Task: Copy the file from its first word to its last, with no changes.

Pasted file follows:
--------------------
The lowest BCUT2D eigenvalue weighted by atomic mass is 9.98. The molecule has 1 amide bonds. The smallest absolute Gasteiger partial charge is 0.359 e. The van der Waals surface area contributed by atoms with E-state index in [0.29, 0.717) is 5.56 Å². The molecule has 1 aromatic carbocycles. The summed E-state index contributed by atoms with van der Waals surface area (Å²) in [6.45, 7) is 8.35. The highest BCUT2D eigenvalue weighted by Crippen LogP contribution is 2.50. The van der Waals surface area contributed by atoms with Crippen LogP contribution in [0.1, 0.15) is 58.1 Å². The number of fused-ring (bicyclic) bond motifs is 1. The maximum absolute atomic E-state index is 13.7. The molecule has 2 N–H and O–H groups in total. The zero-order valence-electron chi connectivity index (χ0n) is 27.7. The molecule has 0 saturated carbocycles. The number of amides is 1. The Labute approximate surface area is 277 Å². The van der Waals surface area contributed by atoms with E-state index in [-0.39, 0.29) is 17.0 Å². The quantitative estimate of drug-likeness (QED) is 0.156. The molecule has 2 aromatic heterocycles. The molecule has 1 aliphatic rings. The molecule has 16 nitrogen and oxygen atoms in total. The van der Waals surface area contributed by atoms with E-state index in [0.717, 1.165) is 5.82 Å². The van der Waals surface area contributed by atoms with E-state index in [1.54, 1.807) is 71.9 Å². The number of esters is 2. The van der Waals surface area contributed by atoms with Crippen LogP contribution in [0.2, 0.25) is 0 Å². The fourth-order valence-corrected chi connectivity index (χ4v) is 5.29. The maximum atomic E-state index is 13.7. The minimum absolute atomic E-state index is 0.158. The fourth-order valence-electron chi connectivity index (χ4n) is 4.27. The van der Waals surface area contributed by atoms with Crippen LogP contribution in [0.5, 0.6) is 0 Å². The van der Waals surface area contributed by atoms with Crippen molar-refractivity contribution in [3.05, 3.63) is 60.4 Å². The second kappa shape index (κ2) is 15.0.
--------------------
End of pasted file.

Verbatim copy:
The lowest BCUT2D eigenvalue weighted by atomic mass is 9.98. The molecule has 1 amide bonds. The smallest absolute Gasteiger partial charge is 0.359 e. The van der Waals surface area contributed by atoms with E-state index in [0.29, 0.717) is 5.56 Å². The molecule has 1 aromatic carbocycles. The summed E-state index contributed by atoms with van der Waals surface area (Å²) in [6.45, 7) is 8.35. The highest BCUT2D eigenvalue weighted by Crippen LogP contribution is 2.50. The van der Waals surface area contributed by atoms with Crippen LogP contribution in [0.1, 0.15) is 58.1 Å². The number of fused-ring (bicyclic) bond motifs is 1. The maximum absolute atomic E-state index is 13.7. The molecule has 2 N–H and O–H groups in total. The zero-order valence-electron chi connectivity index (χ0n) is 27.7. The molecule has 0 saturated carbocycles. The number of amides is 1. The Labute approximate surface area is 277 Å². The van der Waals surface area contributed by atoms with E-state index in [-0.39, 0.29) is 17.0 Å². The quantitative estimate of drug-likeness (QED) is 0.156. The molecule has 2 aromatic heterocycles. The molecule has 1 aliphatic rings. The molecule has 16 nitrogen and oxygen atoms in total. The van der Waals surface area contributed by atoms with E-state index in [0.717, 1.165) is 5.82 Å². The van der Waals surface area contributed by atoms with E-state index in [1.54, 1.807) is 71.9 Å². The number of esters is 2. The van der Waals surface area contributed by atoms with Crippen LogP contribution in [0.2, 0.25) is 0 Å². The fourth-order valence-corrected chi connectivity index (χ4v) is 5.29. The maximum atomic E-state index is 13.7. The minimum absolute atomic E-state index is 0.158. The fourth-order valence-electron chi connectivity index (χ4n) is 4.27. The van der Waals surface area contributed by atoms with Crippen LogP contribution in [0.5, 0.6) is 0 Å². The van der Waals surface area contributed by atoms with Crippen molar-refractivity contribution in [3.05, 3.63) is 60.4 Å². The second kappa shape index (κ2) is 15.0.